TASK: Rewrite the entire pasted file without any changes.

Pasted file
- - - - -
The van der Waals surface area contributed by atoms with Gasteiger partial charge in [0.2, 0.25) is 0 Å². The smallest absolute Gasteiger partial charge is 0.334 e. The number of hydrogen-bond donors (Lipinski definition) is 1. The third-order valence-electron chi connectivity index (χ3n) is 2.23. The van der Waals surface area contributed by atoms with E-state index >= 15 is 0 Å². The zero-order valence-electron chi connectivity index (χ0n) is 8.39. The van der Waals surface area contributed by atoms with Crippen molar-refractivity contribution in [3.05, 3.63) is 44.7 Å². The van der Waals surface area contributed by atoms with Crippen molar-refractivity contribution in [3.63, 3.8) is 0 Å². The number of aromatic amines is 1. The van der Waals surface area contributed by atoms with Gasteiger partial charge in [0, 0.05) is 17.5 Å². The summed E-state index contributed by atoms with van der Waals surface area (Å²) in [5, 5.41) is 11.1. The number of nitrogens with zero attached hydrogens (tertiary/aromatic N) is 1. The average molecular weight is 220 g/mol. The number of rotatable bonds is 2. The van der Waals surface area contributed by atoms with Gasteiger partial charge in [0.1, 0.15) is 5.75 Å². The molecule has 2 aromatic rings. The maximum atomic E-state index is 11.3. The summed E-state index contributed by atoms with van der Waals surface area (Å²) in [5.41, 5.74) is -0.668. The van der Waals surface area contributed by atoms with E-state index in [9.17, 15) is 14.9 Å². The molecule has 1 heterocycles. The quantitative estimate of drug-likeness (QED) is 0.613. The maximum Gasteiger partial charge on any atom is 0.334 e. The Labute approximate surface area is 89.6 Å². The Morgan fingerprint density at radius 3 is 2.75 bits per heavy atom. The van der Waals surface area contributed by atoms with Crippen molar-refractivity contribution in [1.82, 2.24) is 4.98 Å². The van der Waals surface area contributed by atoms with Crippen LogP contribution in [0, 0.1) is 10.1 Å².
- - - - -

The van der Waals surface area contributed by atoms with Gasteiger partial charge in [0.2, 0.25) is 0 Å². The smallest absolute Gasteiger partial charge is 0.334 e. The number of hydrogen-bond donors (Lipinski definition) is 1. The third-order valence-electron chi connectivity index (χ3n) is 2.23. The van der Waals surface area contributed by atoms with E-state index >= 15 is 0 Å². The zero-order valence-electron chi connectivity index (χ0n) is 8.39. The van der Waals surface area contributed by atoms with Crippen molar-refractivity contribution in [3.05, 3.63) is 44.7 Å². The van der Waals surface area contributed by atoms with Crippen molar-refractivity contribution in [3.63, 3.8) is 0 Å². The number of aromatic amines is 1. The van der Waals surface area contributed by atoms with Gasteiger partial charge in [0, 0.05) is 17.5 Å². The summed E-state index contributed by atoms with van der Waals surface area (Å²) in [5, 5.41) is 11.1. The number of nitrogens with zero attached hydrogens (tertiary/aromatic N) is 1. The average molecular weight is 220 g/mol. The number of rotatable bonds is 2. The van der Waals surface area contributed by atoms with Gasteiger partial charge in [0.1, 0.15) is 5.75 Å². The molecule has 2 aromatic rings. The maximum atomic E-state index is 11.3. The summed E-state index contributed by atoms with van der Waals surface area (Å²) in [5.41, 5.74) is -0.668. The van der Waals surface area contributed by atoms with E-state index in [9.17, 15) is 14.9 Å². The molecule has 1 heterocycles. The quantitative estimate of drug-likeness (QED) is 0.613. The maximum Gasteiger partial charge on any atom is 0.334 e. The Labute approximate surface area is 89.6 Å². The Morgan fingerprint density at radius 3 is 2.75 bits per heavy atom. The van der Waals surface area contributed by atoms with Crippen molar-refractivity contribution in [1.82, 2.24) is 4.98 Å². The van der Waals surface area contributed by atoms with Crippen LogP contribution in [0, 0.1) is 10.1 Å².